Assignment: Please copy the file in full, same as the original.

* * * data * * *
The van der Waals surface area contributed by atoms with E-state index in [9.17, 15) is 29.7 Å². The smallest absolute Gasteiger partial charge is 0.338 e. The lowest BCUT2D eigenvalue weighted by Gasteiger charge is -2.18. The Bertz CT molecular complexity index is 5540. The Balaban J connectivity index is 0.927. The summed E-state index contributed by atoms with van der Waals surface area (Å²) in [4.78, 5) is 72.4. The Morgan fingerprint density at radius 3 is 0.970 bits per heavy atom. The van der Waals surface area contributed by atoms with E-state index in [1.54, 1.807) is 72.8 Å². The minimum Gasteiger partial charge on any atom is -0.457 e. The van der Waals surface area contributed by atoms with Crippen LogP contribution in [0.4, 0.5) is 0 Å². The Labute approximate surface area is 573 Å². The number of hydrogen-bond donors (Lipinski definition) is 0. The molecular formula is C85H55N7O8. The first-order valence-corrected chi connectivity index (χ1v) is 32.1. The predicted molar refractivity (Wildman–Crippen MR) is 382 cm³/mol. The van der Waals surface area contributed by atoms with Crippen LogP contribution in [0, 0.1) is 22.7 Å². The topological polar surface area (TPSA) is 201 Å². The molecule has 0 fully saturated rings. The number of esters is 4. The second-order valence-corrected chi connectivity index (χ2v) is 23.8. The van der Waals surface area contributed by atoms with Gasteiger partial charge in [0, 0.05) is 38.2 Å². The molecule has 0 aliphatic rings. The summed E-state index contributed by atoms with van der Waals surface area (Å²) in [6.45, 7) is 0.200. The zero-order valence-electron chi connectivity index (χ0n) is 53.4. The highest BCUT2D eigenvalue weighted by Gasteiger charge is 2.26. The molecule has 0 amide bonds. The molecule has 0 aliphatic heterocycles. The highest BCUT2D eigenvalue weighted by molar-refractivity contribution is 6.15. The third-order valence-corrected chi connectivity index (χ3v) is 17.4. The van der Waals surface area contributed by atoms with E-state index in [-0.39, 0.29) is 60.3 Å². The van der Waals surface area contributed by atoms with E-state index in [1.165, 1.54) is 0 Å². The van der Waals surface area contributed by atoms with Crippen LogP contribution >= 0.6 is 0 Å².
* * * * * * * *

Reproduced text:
The van der Waals surface area contributed by atoms with E-state index in [9.17, 15) is 29.7 Å². The smallest absolute Gasteiger partial charge is 0.338 e. The lowest BCUT2D eigenvalue weighted by Gasteiger charge is -2.18. The Bertz CT molecular complexity index is 5540. The Balaban J connectivity index is 0.927. The summed E-state index contributed by atoms with van der Waals surface area (Å²) in [4.78, 5) is 72.4. The Morgan fingerprint density at radius 3 is 0.970 bits per heavy atom. The van der Waals surface area contributed by atoms with E-state index in [1.54, 1.807) is 72.8 Å². The minimum Gasteiger partial charge on any atom is -0.457 e. The van der Waals surface area contributed by atoms with Crippen LogP contribution in [0.4, 0.5) is 0 Å². The Labute approximate surface area is 573 Å². The number of hydrogen-bond donors (Lipinski definition) is 0. The molecular formula is C85H55N7O8. The first-order valence-corrected chi connectivity index (χ1v) is 32.1. The predicted molar refractivity (Wildman–Crippen MR) is 382 cm³/mol. The van der Waals surface area contributed by atoms with Crippen LogP contribution in [0, 0.1) is 22.7 Å². The topological polar surface area (TPSA) is 201 Å². The molecule has 0 fully saturated rings. The number of esters is 4. The second-order valence-corrected chi connectivity index (χ2v) is 23.8. The van der Waals surface area contributed by atoms with Gasteiger partial charge in [0, 0.05) is 38.2 Å². The molecule has 0 aliphatic rings. The summed E-state index contributed by atoms with van der Waals surface area (Å²) in [6.45, 7) is 0.200. The zero-order valence-electron chi connectivity index (χ0n) is 53.4. The highest BCUT2D eigenvalue weighted by Gasteiger charge is 2.26. The molecule has 0 amide bonds. The molecule has 0 aliphatic heterocycles. The highest BCUT2D eigenvalue weighted by molar-refractivity contribution is 6.15. The third-order valence-corrected chi connectivity index (χ3v) is 17.4. The van der Waals surface area contributed by atoms with E-state index in [-0.39, 0.29) is 60.3 Å². The van der Waals surface area contributed by atoms with E-state index in [1.165, 1.54) is 0 Å². The van der Waals surface area contributed by atoms with Crippen LogP contribution >= 0.6 is 0 Å².